Film buffs will need to beware. Their curiosity about how movie monsters are made will be quenched with Exploration Place’s newest traveling exhibit, “How to Make a Monster: The Art and Technology of Animatronics.”


Film buffs will need to beware. Their curiosity about how movie monsters are made will be quenched with Exploration Place’s newest traveling exhibit, “How to Make a Monster: The Art and Technology of Animatronics.”

Exploration Place visitors will experience the behind-the-scenes visual effects that are used to make these creepy creatures. Gaining the insight about such techniques as sculpting, fur blending and the design/installation of animatronic components might even inspire some to create their own creature feature, according to an Exploration Place news release.

Exhibit highlights include:

• A visitor will become a puppeteer, maneuvering “Junior” the dinosaur, and studying how the creature’s internal mechanisms work.

• Visitors will create different moods and tone using lighting effects, such as color, direction and UV.

• Visitors will learn the intricate steps it takes to craft an always-fascinating animal: the werewolf.

• Visitors will touch the guts of an alien from the movie “Pitch Black.”

• A visitor will control a site gag and discover how stunt work, animatronics and split-second editing produce a comical scene.

“How to Make a Monster” features the work of Visual Effects Academy Award Winner (for the movie “Babe”), John Cox and his company John Cox’s Creature Workshop, based in Australia (John Cox’s Creature Workshop Pty Ltd. : Design and Fabrication of Static and Articulated Characters).

Cox has more than 30 years of experience in the visual effect industry — his company specializes in the concept, design and manufacture of fantasy creatures, characters and realistic animals. Large-scale projects include “Nell’s Island,” “Hook,” “Scooby Doo,” “Crocodile Dundee in LA,” “Pitch Black” and “Jackie Chan’s First Strike.”

“How to Make a Monster” is included in general museum admission and is free for EP Members. The exhibition will be at Exploration Place through Jan. 10.

Exploration Place offers visitors of all ages interactive environments, hands-on experiences, Kansas’ largest domed theater, imaginative spaces and outdoor recreation, all located on a 20-acre site along the scenic Arkansas River in downtown Wichita. It will celebrate its 10-year anniversary in 2010.

New Year’s at Noon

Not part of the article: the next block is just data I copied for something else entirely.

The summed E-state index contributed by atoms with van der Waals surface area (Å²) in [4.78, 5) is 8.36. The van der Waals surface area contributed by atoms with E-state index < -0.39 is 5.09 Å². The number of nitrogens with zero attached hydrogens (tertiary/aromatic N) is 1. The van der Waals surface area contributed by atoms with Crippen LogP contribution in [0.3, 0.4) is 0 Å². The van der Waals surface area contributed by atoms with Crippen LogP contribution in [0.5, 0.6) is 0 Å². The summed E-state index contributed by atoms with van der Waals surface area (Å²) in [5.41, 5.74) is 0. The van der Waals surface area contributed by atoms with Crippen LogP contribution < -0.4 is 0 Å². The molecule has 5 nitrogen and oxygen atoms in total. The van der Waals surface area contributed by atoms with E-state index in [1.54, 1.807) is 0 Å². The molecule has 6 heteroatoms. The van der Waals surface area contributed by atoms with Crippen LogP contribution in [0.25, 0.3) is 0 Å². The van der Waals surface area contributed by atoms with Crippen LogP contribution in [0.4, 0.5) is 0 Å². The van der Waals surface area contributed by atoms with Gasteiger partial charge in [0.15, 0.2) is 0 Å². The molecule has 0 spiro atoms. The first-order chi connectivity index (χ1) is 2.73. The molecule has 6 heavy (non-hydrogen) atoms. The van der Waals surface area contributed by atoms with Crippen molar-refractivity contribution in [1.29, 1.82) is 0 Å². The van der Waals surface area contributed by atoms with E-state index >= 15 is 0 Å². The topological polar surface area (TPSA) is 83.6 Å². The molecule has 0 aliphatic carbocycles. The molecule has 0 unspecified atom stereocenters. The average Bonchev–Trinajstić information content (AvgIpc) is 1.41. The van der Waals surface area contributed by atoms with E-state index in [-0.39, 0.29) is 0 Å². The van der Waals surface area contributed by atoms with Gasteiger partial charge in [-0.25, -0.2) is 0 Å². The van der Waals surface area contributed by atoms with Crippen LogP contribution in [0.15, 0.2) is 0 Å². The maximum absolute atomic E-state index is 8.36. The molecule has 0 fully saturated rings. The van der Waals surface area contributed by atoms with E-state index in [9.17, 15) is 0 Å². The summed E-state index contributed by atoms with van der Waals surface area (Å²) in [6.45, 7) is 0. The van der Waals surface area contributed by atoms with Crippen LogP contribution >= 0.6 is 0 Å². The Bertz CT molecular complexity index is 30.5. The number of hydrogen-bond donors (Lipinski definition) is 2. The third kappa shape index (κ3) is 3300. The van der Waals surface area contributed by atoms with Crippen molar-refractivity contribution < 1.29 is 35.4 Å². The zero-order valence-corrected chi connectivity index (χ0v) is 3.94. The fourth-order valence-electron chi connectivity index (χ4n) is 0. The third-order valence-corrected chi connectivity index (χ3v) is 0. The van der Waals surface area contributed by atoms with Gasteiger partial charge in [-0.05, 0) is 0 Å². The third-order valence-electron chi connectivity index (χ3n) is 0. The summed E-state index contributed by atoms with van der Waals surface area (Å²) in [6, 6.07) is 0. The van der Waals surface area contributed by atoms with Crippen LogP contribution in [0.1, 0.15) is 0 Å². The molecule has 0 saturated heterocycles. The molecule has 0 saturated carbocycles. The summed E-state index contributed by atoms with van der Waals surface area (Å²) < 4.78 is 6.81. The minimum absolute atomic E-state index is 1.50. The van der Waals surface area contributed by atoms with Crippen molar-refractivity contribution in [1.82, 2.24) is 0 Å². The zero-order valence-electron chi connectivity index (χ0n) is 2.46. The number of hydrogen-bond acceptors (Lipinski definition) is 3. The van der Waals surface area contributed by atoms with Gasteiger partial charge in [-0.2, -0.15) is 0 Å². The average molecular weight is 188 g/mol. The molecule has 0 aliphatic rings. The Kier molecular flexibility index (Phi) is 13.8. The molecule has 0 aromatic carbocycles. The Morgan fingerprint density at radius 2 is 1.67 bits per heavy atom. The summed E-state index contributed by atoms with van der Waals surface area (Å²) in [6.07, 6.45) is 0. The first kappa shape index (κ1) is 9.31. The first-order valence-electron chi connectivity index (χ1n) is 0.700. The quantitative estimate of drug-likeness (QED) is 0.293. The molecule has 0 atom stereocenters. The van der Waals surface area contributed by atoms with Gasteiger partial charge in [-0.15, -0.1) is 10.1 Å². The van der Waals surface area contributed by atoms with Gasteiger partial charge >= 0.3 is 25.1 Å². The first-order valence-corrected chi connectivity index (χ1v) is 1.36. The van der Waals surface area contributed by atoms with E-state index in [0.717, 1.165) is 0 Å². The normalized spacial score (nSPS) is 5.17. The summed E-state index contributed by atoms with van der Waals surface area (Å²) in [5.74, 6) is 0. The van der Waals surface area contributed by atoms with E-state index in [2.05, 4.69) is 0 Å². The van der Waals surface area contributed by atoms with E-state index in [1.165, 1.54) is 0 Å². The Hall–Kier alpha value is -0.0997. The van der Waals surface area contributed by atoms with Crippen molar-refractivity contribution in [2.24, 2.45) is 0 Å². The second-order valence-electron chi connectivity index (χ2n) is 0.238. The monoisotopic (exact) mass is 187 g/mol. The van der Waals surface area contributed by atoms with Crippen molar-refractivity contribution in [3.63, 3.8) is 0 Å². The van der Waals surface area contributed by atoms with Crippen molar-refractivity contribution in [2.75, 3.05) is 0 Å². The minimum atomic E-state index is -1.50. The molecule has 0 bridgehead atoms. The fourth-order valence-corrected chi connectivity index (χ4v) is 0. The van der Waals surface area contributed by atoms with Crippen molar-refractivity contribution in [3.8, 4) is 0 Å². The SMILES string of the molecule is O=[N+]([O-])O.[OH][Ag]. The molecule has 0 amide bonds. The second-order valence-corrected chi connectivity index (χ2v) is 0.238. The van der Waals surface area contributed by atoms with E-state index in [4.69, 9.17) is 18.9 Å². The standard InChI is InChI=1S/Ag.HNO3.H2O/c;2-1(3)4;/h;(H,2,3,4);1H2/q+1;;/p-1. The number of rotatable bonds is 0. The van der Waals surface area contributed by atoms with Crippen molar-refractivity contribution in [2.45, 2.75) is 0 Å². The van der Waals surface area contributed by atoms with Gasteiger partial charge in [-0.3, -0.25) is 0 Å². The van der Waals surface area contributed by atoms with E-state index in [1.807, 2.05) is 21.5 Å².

Exploration Place will feature New Year’s at Noon from 10 a.m. to 2 p.m. Friday.

Wrap up your holiday season with this event for the entire family, the price of which is included in general museum admission; it is free for members.

From 10 a.m. to 2 p.m., activities located in the Grand Hall include:

• Face painting.

• Moonboun-ce/slide.

• Disc jockey.

• Clowns.

• Popcorn.

• Cotton candy.

At 10:30 a.m., there will be Bubble Fest activities:

Science of the Bubble Presentation — Find out the facts about bubbles while making bubble wands, bubble painting, and studying geometric bubble shapes. At 11 a.m., see the Bubble Man performance. At 11:30 a.m., bubble stations open. There will be bubble painting in Grand Hall, bubble wands in Discovery Room 1 and geometric bubble shapes in the FETCH! Lab. The stations close at 2 p.m.

At 11:45 a.m., head to the Grand Hall for the “countdown to noon” and dramatic balloon drop.

Climate change exhibit

“DOUBLEXPOSURE: Photographing Climate Change Traveling Exhibition” also is on display.

Global warming is a hot topic today, and it generates a heated discussion with many people. With this traveling exhibition, visitors will see this discussion come to life as they view dramatic photos of glaciers in Alaska and Switzerland. Visitors will compare one set of photos taken in the early and mid-1900s by mountaineer Bradford Washburn, to a newer set taken between 2005 and 2007 by writer/photographer David Arnold.

After seeing these photographs visitors will decide for themselves if this is tangible evidence global warming exists.

“DOUBLEXPOSURE” also includes recommendations on how to make our society more “green” with the hope that these efforts will ease any drain on our natural resources.

This exhibition was produced in partnership with the Boston Museum of Science.

The exhibit will be at Exploration Place through Jan. 10.